HEINE, HEINRICH (originally Ḥayyim or Harry; 1797–1856), German poet and writer. Though a celebrated romantic poet and a political writer, whose works provoked passionate discussion, Heine produced some of the greatest Jewish verse outside Hebrew or Yiddish. Heine's way of thinking was shaped by the contradictions between his Jewish origin and the intellectual tradition of the enlightenment and is characterized by a specific Jewish perspective on the significance and tradition of Scripture. During his early years his birthplace, Duesseldorf, was part of the Napoleonic Empire (1806–14). The rights of citizenship and equality before the law that the Jews enjoyed under French rule later found expression in works idealizing Napoleon and the achievements of the French Revolution. Although Heine, in childhood and later in his life, was spared the experience of direct persecution, he remained aware of the stigma of Jewishness. The disappointments that affected German liberalism and Rhenish Jewry after Napoleon's overthrow partly account for the conflicts and paradoxes that mark Heine's career. -The German Years (1797–1831) Heine's ancestors on his father's side, long settled in northern Germany, included prosperous merchants and bankers. His mother came from a respected family of bankers and scholars who had lived in Duesseldorf since the mid-17th century. Heine's father, Samson Heine, was raised traditionally, but his family life was dominated by the secularized Judaism of his wife, Betty Heine (née Peira van Geldern). Heine received a religious education from a private Jewish school and after attending the regular school (1803–7), he was sent to the first Duesseldorf lycée. The founding principal of this institution, which had been established by the French government, Aegidius Jakob Schallmeyer, was an exponent of the late enlightenment in the Rhineland. In his early years Heine experienced the benefits of the assimilated status of the Jews under the French government. Although he was impressed and stimulated by what he heard about the Jewish tradition by his mother's late uncle, the traveler and adventurer simon van geldern , who had visited the Holy Land, his knowledge of Judaism was fragmentary and superimposed on the ideas of the Enlightenment. In 1815 he left school and was sent first to Frankfurt and then later to Hamburg for training in business. In Hamburg he made further acquaintance with his father's family. His uncle salomon heine was one of the wealthiest bankers in northern Germany. Some of Heine's early poems were inspired by a frustrated passion for Salomon's daughter Amalie. Some years later when he fell in love with her sister Therese, Salomon Heine again thwarted his nephew's aspirations. In 1818, after two years in his uncle's business, Harry Heine & Co was established as a branch of his father's Duesseldorf company. The business failed one year later, when his father went into bankruptcy because of the illness that eventually caused his death in 1828. Salomon Heine felt responsible for his nephew's further development and paid for his studies at the universities of Bonn, Berlin, and Goettingen (1819–25). In one way or another he helped him remain financially solvent for many years. In Berlin Heine became a disciple of the philosopher G.W.F. Hegel , met some of the leading German writers and philosophers at the salons of Rahel (Levin) varnhagen von ense and Elise von Hohenhausen, and published a well-received first verse collection, Gedichte (1822). He also joined the reformist verein fuer cultur und wissenschaft der juden , becoming its secretary in 1822 and enjoying the friendship of such cultured German Jews as eduard gans , moses moser , leopold zunz , Immanuel Wohlwill, and ludwig markus . The wider Jewish knowledge that Heine gained in their company was later reflected in works like the fragmentary Der Rabbi von Bacharach (1840), which he began in 1824. Berlin Jewry's indifference to the cultural aims and activities   of the Verein led to its collapse, and Heine was incensed and disillusioned by the subsequent apostasy of some of the leading members. After abandoning plans for a journalistic career in Paris, he finally surrendered to the pressure of his environment. He was baptized as a Lutheran in 1825, adopting the Christian name of Johann Christian Heinrich. Heine soon became ashamed of his conversion, which was solely intended to facilitate the gaining of his doctorate of law at Goettingen and the pursuit of his career as a civil servant or academic. He was mistaken, for the doors remained closed: to Jews he was a renegade, to Christians an insincere turncoat or dangerous radical. Although Heine spoke of the baptismal certificate as an "admission ticket (entrée billet) to European culture," it gave him no advantages and for the rest of his life he suffered from the stigma of a convert. With the Reisebilder, published in four volumes (1826–31), Heine, at the end of the romantic period, introduced into German literature a new and sometimes alarming style, which made him a much acclaimed but at the same time controversial writer. These travel sketches combined the characteristic tone of the German Romantic Movement with the ideas that arose from the French Revolution. He satirized religious bigotry and political reaction and pointed to the necessity of constitutions that would provide for parliamentary government and civil liberty. Their publication led to numerous discussions and a ban on the four volumes in several German states. The most incisive disputes arose with the poet August Graf von Platen (1829) and the writer and critic Wolfgang Menzel (1836), both of whom resorted to antisemitic polemics, which were to prove persistent in public opinion and literary criticism up to the first half of the 20th century. It is an irony that Heine found himself a target of massive antisemitic attacks for the first time in public after his conversion. Besides the Reisebilder, the collection of his early lyrical works, the Buch der Lieder, which was published in 1827, made him one of the most celebrated lyrical poets of the time. Failing to obtain a chair at the University of Munich in 1828, and fearing sterner police action and a boycott of his works, Heine left Germany. He settled in Paris in 1831, after the liberal July Revolution in France. Four years later, the publication of his works was temporarily suspended by the parliament of the German confederation. Except for two short visits to his family in 1843 and 1844, he never returned to his native country. -The French Years (1831–1856) In Paris, during the 1830s and 1840s a place of exile for writers and intellectuals from various European countries, Heine found a more congenial atmosphere. He admired the achievements of the 1830 revolution and praised the French capital as a "New Jerusalem." Through his journalistic contributions to the Augsburg Allgemeine Zeitung, the Morgenblatt fuer gebildete Staende, L'Europe littéraire, and the Revue des deux mondes during his first French decade, Heine became an intermediary between the cultural traditions of France and Germany. His writings on France (Ueber die franzoesische Buehne, Franzoesische Maler) and Germany (Die romantische Schule, Zur Geschichte der Religion und Philosophie in Deutschland) were later collected in the four volumes of the Salon (1834–40). These works show that his view of German literature and philosophy was influenced not only by the thinking of Hegel and of Jewish emancipation but also by ideas derived from the Saint-Simonian movement, with which Heine came into contact during his early Paris years. In the course of the 1830s he became the leading figure of a group of young German writers who were to be known in the history of German literature as Junges Deutschland ("Young Germany"). Yet he fell out with ludwig boerne , the other prominent liberal German writer in Paris, who regarded him as a lukewarm revolutionary. Heine's views of his fellow exile, expressed after Boerne's death in Ludwig Boerne.Eine Denkschrift (1840), provoked enraged reactions by the liberal Germans writers of the time, for whom Boerne was an exponent of the republican idea. It is one of the paradoxical characteristics of antisemitism in 19th century Germany that in the course of the controversy even the conservative and nationalistic press, while rejecting Boerne's liberal ideas, accused Hei ne of being unprincipled and unscrupulous. The spreading of antisemitic stereotypes was thus employed to play off the two exponents of Jewish-German literature in the first half of the 19th century against each other. In response, Heine satirized the younger generation of political writers in the mock epic Atta Troll. Ein Sommernachtstraum (1843). His second mock epic, Deutschland. Ein Wintermaerchen, written in 1843 after a visit to Hamburg and satirizing reactionary German monarchies, made Heine again a target for nationalistic critics who decried him as frivolous and unpatriotic. Heine's circle during his French years included numerous well-known writers and intellectuals of the time, such as Honoré Balzac, Alexandre Dumas, Théophile Gautier, ferdinand lassalle , George Sand, alexandre weill , and karl marx . Another of his acquaintances was james mayer de rothschild . In 1841 he married a non-Jewess, Augustine Crescence Mirat ("Mathilde"), an illiterate Paris shop assistant he had been living with for seven years. Following the death of Salomon Heine in 1844, the poet experienced a serious struggle for a promised annuity, and obtained it only on condition that he refrain from publishing critical memoirs on the Heine family. From 1848 up to his death in 1856 Heine was confined to his "mattress-grave." He himself believed that he suffered from a spinal disease. As no contemporary diagnosis has been handed down, recent research speculates most frequently about venereal infection. In spite of his condition he continued to work as a writer. The late works – Romanzero (1851), Gedichte 1853 und 1854 (1854), Gestaendnisse (1854), Lutezia (1854) – poems, autobiographical reflections, and a compilation of his journalistic writings once more show the characteristic features of this style: they combine irony with pathetic metaphors emphasizing the tradition of German romanticism and the necessity of political and religious emancipation.   -Heine and Jewish Tradition Heine's Judaism has been a matter of controversial discussion. From a biographical point of view, one of the questions has been to what extent he saw himself as a Jew and as an exponent of Jewish culture in Germany. The problematic nature of this issue is due mainly to Heine's technique of blending biographical information and fictitious sketches in his works. Confronted with antisemitic attacks after the short period of Jewish emancipation under the French government, he began playing in his writing a confounding though fascinating game of hide-and-seek concerning his Jewish origin, which reveals his attempt to achieve a synthesis of European culture and Jewish tradition and in retrospect exposes the impossibility of his effort to become part of a Christian-dominated society. The early tragedy Almansor (1823) is set in Grenada in medieval Spain and emphasizes the persecution of the Jews and Muslims under the reestablished reign of the Catholic kings. Within the historical setting of a drama, which refers to G.E. Lessing 's Nathan der Weise as well as to Heine's own situation in the early 1820s, the author reflected on the problem of Jewish identity within the Diaspora and the conflicts of apostasy. In the fragmentary novel Der Rabbi von Bacherach, which was drafted during his time as a member of the Verein fuer Cultur und Wissenschaft der Juden in Berlin, and published in 1840 as a reaction to the damascus affair , he identified himself quite obviously with the cynical, freethinking Don isaac abrabanel , though at the same time stressing the beauty of traditional Jewish ceremonies. He fiercely condemned both French diplomatic intrigues in Syria and the passivity of many French Jews in his "Damascus Letters" for the Augsburg Allgemeine Zeitung, but his articles were published anonymously. His book about Ludwig Boerne was not only a justification of his own political ideas; it was also a polyphonic attempt to show his life in Paris, his suffering abroad in the tradition of the exile of Babylon. In the late Romanzero he included the Hebraeische Melodien, a title consciously borrowed from lord byron 's Hebrew Melodies; Prinzessin Sabbat, a fairy-tale evocation of the Jew's transformation on the day of rest; Jehuda ben Halevy, in praise of the great Jewish-Spanish poet and philosopher, and the tragicomic Disputation. Romanzero also contained other poems reflecting Jewish themes, as did his earlier collections of verse. Not only the works that obviously refer to Jewish topics deal with the problem of Jewish identity. Almost every piece of Heine's prose or verse reflects in one way or another the conflict of his Jewish origin. His modernist view of Judaism is poised between identification with the history of the Jewish people, the Jewish tradition of Scripture, and a feeling of strangeness and exclusion. In some of his writings he stressed the curse of Judaism: the Flying Dutchman in the fragmentary picaresque novel Aus den Memoiren des Herrn von Schnabelewobski (1834) is but a figuration of Ahasuerus, the Wandering Jew. His early travel sketch Ideen. Das Buch Le Grand, which can be seen mainly as an attempt to rewrite romantic themes, plays with the Judaism of its author. Reflecting about the female figures in Shakespeare's dramatic works (Shakespeares Maedchen und Frauen, 1839), he gives Shylock, the Jew, a prominent position. Whereas in his early years Lessing, Shakespeare, Homer, and Cervantes became figurations of his own identity as a writer, in his last years Heine wrote a fragmentary poem, Jehuda ben Halevy, which points to the great Jewish poet as one of the ancestors of his writing. One of the most controversial issues of Heine's Judaism has been the question of whether, in the years of the "mattress-grave," he returned to Jewish belief. When he published the epilogue to the Romancero, in which he quite frankly announced his return to a personal god, the reading public and the critics were shocked. Taking into consideration that the reproach of atheism has a long tradition within German literature and philosophy (moses mendelssohn ) and furthermore that one of the main features of Heine's writing is the idea of an emancipation of thought through an ironic and provoking style, and looking at his writings, which paradoxically stress the ideas of continuity and tradition rather than change, it seems as if Heine was always a man of faith – but faith without confession. -Reception Up to the second half of the 20th century Heine remained one of the best-known and most controversial writers in German literature. In the first decades following his death the reading public, the critics, and the scholars emphasized the romantic tone of his early lyrical works and ignored his attempts to renew German romanticism by superimposing the poetical ideas of the romantics on the enlightened conceptions of political and religious emancipation. More than 13,000 recognized musical settings of his poetry supported this attempt. In the course of the decline of nationalism and chauvinism in the late 19th century, Heine's critics emphasized his Jewish descent and his sympathy for the achievements of the French revolution. Resorting to antisemitic stereotypes, critics like Heinrich von Treitschke and Adolf Bartels reviled him as a "Vaterlandsverraeter" (betrayer of his native country), both unprincipled and frivolous. One of the most influential voices in the early reception of his works was karl kraus . In his essay Heine und die Folgen (1910) he pointed to the contrast between the depth of German thought and the frivolous French style, which in his view was introduced into German literature by Heine. It is one of the ironies of the reception of Heine's works that another Jewish writer perpetuated the stereotypes of earlier antisemitic judgments. Nevertheless Heine became one of the most influential German poets and writers. His works influenced Richard Wagner's Flying Dutchman and Tannhaeuser and inspired countless writers, including Matthew Arnold, george eliot , George B. Shaw, Charles Baudelaire, friedrich nietzsche , thomas mann , giorgio bassani , Jorge Luis Borges, and paul celan . Heine's influence has been traced in practically all of Western literature, and his poems have been translated into most languages, including English (by humbert wolfe , louis untermeyer , Hal Draper, and Terence   J. Reed) and Hebrew (by david frishman and Yiẓḥak Katznelson ). Much of Heine's prose work has been translated into Hebrew by S. Perlman . Outstanding among the works based on Heine's life is israel zangwill 's sketch "From a Mattress Grave" (in Dreamers of the Ghetto, 1898). During the era of National Socialism in Germany (1933–45) Heine's writings were excluded from anthologies and schoolbooks, the publication of his works was suppressed, and on May 10, 1933, his works were burned together with the writings of many other Jewish-German writers and liberal thinkers. After the liberation of Germany in 1945 the East Germans proclaimed Heine an early socialist writer, whereas the West German reception stressed his works as part of the heritage of German culture that had not been abused for the ideological purposes of the Hitler regime. As numerous editions and translations of his works, congresses, exhibitions, and monuments in Germany and many other countries throughout the world show, Heine has, 150 years after his death, been acknowledged not only as an outstanding poet and writer, but as the founding father of Jewish-German literature. -ADD. BIBLIOGRAPHY: K. Briegleb, Bei den Wassern Babels (1997); K. Briegleb and I. Shedletzky (eds.), Das Jerusalemer Heine-Symposium (2001); R.F. Cook, By the Rivers of Babylon (1998); L. Feuchtwanger, Heinrich Heine's Rabbi von Bacherach (1907); M.H. Gelber (ed.), The Jewish Reception of Heinrich Heine (1992); W. Goetschel and N. Roemer (eds.), The Germanic Review: Heine's Judaism and Its Reception, 74:4 (1999); J. Hessing, Der Traum und der Tod (2005); G. Hoehn, Heine-Handbuch (2004); R.C. Holub, "Heine and the Dialectic of Jewish Emancipation," in: B. Kortlaender and S. Singh (eds.), Heinrich Heines dialektisches Denken (2004); H. Kircher, Heinrich Heine und das Judentum (1973); J.A. Kruse, Heines Hamburger Zeit (1972); E. Lutz, Der Verein fuer Cultur und Wissenschaft der Juden (1997); M. Perraudin, "Irrationalismus und juedisches Schicksal," in: J.A. Kruse (ed.), Aufklaerung und Skepsis (1999); P. Peters (ed.), Prinzessin Sabbat. Ueber Juden und Judentum (1997); P. Peters, Heinrich Heine "Dichterjude" (1990); S.S. Prawer, Heine's Jewish Comedy (1983); I. Shedletzky (ed.), Heinrich Heine in Jerusalem (2005); S. Singh, Heinrich Heines Werk im Urteil seiner Zeitgenossen (2006); M. Werner and J.C. Hauschild, "Der Zweck des Lebens ist das Leben selbst" (1997); B. Witte, "Der Ursprung der deutsch-juedischen Literatur in Heinrich Heines Der Rabbi von Bacherach," in: E.G.L. Schrijver and F. Wiesemann (eds.), Die von Geldern Haggadah (1997). (Godfrey Edmond Silverman / Sikander Singh (2nd ed.)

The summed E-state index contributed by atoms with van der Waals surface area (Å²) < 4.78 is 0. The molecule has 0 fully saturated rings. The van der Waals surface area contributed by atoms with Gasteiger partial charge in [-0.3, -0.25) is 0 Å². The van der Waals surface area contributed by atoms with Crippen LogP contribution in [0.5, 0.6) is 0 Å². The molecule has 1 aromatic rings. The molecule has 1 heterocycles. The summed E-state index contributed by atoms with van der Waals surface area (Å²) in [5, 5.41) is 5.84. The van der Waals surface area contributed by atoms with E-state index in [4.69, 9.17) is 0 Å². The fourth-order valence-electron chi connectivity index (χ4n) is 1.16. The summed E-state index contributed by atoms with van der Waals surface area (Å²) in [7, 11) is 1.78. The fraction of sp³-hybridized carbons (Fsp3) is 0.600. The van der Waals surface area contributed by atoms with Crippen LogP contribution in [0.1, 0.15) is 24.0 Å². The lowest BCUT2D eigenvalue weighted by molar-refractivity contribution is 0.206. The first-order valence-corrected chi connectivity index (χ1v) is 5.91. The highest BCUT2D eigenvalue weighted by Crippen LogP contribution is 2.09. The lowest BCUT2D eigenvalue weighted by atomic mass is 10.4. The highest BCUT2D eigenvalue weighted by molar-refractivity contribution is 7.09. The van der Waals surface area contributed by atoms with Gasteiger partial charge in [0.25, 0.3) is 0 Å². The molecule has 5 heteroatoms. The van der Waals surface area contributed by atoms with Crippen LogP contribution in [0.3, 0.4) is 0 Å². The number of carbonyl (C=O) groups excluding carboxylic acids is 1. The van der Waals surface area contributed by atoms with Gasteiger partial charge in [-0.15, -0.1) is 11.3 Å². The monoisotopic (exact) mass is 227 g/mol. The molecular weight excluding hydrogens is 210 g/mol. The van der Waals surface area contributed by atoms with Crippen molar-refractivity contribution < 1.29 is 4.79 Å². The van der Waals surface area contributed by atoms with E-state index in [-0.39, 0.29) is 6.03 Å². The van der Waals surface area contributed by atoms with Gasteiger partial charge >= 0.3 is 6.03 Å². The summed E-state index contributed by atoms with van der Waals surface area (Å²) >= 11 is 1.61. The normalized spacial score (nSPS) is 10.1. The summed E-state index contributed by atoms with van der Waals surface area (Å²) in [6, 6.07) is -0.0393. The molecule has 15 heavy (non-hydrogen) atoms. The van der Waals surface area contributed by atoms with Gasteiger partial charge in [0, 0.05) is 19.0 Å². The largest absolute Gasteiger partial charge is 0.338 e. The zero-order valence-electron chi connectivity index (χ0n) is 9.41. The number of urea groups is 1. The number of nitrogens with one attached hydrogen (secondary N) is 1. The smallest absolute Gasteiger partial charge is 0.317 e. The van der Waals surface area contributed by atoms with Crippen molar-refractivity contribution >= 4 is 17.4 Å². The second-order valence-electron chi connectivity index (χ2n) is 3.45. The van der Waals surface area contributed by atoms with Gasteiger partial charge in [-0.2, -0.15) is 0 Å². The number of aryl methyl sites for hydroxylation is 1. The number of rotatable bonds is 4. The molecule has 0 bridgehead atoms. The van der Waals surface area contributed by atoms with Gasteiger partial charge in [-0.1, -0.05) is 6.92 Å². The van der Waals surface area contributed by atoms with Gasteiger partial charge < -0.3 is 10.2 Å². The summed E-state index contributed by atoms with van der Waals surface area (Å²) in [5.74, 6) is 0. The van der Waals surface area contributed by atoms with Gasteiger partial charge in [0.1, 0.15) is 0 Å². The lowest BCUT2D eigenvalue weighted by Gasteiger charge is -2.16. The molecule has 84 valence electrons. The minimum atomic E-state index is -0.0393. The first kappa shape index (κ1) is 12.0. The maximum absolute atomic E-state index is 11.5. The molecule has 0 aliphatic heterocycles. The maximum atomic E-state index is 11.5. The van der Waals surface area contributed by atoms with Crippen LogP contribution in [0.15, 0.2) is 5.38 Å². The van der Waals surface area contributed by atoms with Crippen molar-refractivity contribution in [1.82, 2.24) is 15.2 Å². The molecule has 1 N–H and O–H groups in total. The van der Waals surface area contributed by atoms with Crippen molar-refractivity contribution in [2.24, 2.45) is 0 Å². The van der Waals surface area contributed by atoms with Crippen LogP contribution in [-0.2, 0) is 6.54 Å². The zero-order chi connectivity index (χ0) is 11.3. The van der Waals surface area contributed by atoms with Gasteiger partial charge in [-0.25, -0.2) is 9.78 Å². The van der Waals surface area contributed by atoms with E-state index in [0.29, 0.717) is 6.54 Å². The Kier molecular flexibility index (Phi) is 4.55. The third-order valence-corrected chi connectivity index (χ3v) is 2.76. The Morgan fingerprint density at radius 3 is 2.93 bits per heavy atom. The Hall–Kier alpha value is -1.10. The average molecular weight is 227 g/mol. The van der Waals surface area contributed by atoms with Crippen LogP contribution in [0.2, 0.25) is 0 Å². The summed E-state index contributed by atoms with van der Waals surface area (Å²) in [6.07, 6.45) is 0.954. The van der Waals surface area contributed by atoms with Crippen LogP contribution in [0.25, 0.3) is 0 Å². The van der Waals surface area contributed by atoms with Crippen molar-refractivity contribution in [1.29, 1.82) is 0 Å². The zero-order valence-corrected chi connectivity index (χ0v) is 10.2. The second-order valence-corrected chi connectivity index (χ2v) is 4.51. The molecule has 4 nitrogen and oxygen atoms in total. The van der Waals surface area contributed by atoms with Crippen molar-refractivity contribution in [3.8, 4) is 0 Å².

Encyclopedia Judaica. 1971.